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The University of Pittsburgh Clinical and Translational Science Institute (CTSI) will receive nearly $62.3 million over five years from the National Institutes of Health (NIH) to broaden its mission of speeding translation of scientific research into realistic treatments for the people who need them.
In 2006, CTSI was among the first 12 recipients of NIH’s Clinical and Translational Science Awards (CTSA). Since then, Pitt’s CTSA funding has totaled more than $221 million. Including the recently announced funding for Pitt’s participation in NIH’s Precision Medicine Initiative Cohort Program, CTSI-supported programs have been awarded approximately $108 million in research funding over the next five years.
“This award is emblematic of the significant contribution that University of Pittsburgh researchers and physicians are continuing to make to advance our understanding of biomedical science and improve clinical care,” said Arthur S. Levine, MD, Pitt’s senior vice chancellor for the health sciences and John and Gertrude Petersen Dean of Medicine.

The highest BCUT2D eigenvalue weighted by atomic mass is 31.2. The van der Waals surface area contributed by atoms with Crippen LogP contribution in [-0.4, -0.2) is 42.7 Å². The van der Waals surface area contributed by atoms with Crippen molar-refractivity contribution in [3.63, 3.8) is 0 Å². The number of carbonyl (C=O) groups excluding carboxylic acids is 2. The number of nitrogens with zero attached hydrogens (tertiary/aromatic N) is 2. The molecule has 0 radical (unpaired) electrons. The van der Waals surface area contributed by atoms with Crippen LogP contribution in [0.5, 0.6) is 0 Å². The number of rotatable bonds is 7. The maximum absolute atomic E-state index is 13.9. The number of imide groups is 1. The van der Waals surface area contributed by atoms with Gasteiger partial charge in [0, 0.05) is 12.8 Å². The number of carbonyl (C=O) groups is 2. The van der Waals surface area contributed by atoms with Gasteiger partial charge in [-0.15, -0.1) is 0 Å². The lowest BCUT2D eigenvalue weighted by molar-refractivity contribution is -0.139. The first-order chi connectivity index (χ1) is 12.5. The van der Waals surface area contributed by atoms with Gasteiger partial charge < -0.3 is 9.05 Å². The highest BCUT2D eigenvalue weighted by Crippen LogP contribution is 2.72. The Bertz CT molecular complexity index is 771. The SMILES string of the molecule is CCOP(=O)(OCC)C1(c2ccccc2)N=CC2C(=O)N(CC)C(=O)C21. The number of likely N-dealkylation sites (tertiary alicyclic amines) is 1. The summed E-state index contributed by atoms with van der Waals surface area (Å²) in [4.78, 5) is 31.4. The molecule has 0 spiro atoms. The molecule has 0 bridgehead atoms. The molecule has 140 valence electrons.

Over the past 10 years, CTSI has built an infrastructure of programming to support all avenues of scientific investigation, from guidance in regulatory requirements and study design to career/workforce development, education and training, community engagement, biomedical informatics, pilot funding of early-stage research, and innovation. It has trained 850 investigators and supported more than 2,000 investigators who have conducted more than 4,000 research studies.
“Among our most important goals for the next five years is engaging a broader range of people and communities in research,” said CTSI Director Steven E. Reis, M.D., who also is associate vice chancellor for clinical research, health sciences, and a professor of medicine at the Pitt School of Medicine. “We also will expand CTSI’s reach by launching several new programs, including a focus on entrepreneurship in research and in translating discoveries to practice.”
New initiatives during the upcoming grant period include:
Funding is being provided through NIH’s National Center for Advancing Translational Sciences.